If you are racing or traveling internationally, you should have an FCC issued license and MMSI. You should check that this MMSI is in the international database for safety.
The MMSI identifies your vessel when making or receiving a DSC call, whether it’s an emergency transmission or just a normal contact. VHF radios have directories that allow users to store commonly-called MMSI’s for ease of use. Some older radios do not have a separate group directory; newer ones do.
Procedures vary for placing DSC calls, depending on the VHF model, but all include selecting the MMSI of the recipient, specifying the nature of the call and sometimes the working channel, and initiating the transmission. The recipient will hear an alert tone on their radio and depending on radio model and nature of call, the radio may switch to the appropriate channel to complete the traffic. Some radios require accepting and acknowledging a DSC call before switching to the channel proposed by the caller, by pushing a button on the microphone. Please see your radio’s instructions.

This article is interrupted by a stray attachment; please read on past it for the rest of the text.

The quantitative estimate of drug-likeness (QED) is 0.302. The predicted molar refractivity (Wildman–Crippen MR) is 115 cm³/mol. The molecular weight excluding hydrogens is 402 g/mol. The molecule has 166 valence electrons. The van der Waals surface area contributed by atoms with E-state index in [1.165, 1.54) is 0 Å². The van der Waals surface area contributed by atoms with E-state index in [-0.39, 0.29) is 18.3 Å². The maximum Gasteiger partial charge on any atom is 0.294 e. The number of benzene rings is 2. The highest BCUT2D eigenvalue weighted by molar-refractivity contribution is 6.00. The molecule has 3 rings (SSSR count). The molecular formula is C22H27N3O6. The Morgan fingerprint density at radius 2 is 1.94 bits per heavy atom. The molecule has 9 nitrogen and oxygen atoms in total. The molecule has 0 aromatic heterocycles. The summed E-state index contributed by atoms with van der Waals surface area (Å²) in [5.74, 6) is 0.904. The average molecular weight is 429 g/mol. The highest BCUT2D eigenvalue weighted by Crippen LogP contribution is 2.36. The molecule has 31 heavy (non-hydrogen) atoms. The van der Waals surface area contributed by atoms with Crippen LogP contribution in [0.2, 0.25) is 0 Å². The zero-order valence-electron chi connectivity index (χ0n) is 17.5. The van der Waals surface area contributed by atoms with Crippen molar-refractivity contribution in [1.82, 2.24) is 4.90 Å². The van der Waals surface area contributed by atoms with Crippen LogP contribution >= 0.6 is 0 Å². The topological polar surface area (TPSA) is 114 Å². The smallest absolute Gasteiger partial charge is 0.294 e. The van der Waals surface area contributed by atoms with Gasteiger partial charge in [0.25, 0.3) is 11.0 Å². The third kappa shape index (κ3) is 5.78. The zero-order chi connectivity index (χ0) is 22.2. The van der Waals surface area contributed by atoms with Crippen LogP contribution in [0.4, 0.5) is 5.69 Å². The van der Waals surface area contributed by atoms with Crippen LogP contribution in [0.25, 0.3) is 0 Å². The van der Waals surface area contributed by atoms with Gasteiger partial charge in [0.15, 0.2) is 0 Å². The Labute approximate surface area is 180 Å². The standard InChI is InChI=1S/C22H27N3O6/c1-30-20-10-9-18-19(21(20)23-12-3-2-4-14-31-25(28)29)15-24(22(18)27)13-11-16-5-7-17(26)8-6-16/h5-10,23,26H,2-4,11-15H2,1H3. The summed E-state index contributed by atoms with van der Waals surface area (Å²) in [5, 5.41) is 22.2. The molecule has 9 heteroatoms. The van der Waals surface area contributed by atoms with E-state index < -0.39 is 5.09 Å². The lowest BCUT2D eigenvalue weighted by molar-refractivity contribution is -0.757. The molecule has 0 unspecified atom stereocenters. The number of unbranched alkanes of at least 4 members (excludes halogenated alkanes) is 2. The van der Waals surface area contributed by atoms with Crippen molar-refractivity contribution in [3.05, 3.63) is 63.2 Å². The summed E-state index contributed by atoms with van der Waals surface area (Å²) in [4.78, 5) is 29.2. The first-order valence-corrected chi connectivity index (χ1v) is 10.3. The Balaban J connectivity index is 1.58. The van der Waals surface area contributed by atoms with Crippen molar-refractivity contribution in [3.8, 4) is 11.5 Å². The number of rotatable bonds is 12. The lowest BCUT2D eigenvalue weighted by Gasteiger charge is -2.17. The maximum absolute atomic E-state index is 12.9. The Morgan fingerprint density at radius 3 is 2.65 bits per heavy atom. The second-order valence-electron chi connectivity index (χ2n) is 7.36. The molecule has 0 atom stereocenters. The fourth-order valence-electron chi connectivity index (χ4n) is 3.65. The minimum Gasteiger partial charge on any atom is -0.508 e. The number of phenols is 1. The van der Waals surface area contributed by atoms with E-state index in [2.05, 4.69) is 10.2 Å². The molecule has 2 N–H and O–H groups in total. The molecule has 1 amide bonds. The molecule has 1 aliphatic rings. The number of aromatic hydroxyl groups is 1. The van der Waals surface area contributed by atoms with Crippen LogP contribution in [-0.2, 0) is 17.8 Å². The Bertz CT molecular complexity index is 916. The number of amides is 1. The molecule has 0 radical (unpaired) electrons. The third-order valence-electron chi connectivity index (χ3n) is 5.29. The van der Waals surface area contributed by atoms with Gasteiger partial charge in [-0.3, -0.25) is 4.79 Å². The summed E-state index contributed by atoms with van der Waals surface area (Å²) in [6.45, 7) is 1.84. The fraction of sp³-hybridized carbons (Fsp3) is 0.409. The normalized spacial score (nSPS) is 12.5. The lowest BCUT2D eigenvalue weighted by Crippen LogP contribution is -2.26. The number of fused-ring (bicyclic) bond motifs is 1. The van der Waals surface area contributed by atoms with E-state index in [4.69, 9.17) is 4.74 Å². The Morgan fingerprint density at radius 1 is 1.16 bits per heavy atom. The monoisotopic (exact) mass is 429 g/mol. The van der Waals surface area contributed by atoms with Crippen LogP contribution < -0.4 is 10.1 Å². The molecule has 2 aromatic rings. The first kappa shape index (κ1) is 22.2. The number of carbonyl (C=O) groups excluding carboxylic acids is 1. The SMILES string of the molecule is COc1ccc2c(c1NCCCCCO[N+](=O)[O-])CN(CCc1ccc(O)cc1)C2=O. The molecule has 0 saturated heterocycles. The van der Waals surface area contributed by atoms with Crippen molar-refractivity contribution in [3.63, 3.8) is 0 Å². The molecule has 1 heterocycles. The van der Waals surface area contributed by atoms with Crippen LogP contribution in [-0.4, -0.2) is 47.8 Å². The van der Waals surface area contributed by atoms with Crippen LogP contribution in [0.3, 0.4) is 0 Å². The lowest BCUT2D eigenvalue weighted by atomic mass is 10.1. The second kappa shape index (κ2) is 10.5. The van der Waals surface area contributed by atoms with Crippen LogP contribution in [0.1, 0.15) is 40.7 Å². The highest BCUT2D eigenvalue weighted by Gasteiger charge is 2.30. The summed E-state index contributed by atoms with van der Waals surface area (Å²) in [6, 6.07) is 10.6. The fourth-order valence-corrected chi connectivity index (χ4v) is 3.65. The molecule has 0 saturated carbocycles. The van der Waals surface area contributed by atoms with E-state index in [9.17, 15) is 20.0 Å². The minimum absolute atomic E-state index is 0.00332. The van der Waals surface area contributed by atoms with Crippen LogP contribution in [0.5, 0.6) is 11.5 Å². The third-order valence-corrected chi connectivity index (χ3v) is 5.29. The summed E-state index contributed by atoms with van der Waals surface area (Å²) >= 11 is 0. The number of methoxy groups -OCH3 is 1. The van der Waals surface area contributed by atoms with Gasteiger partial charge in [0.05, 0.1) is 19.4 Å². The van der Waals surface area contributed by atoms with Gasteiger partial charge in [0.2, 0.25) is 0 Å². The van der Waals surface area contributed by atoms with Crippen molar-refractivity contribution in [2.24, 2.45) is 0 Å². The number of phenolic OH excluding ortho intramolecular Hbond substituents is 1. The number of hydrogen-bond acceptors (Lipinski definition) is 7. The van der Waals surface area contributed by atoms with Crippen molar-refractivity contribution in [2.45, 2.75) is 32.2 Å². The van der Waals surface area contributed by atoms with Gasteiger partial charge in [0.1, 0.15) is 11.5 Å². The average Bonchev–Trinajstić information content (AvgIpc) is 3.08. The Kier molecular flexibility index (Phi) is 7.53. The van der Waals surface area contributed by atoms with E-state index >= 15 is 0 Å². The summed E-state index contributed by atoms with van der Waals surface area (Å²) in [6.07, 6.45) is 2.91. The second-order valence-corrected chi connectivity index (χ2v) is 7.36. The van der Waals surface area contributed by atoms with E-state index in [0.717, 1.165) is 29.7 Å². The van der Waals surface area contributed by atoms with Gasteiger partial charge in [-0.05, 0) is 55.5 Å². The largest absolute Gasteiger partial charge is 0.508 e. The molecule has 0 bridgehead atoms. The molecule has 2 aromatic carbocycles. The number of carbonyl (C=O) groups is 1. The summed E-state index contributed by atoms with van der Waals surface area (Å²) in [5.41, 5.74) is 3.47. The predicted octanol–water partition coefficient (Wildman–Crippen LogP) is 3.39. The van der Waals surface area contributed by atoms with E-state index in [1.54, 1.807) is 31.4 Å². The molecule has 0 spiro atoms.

It is now possible to create groups and to contact all group members at once. This is very simple to do. If you add a “group MMSI” into your group directory, then calls transmitted to that group will cause your radio to respond and change to the working channel. For a racing fleet, this may be a huge convenience and safety benefit. No separate license, fee or special programming is required. Having a group MMSI entered into the radios of all vessels in a racing fleet, will enable newer AIS locator beacons with a group DSC call feature (like the MOB1) to call and notify any rating vessel in VHF range.
Every DSC radio has a directory to enter the MMSI numbers for boats that are called frequently, and newer radios have a separate directory for group MMSI numbers. One does not need to change your MMSI or a get a separate license to use group MMSI calling. Group calls allow radio calling to all members of a group that have the group MMSI call entered into the group directory.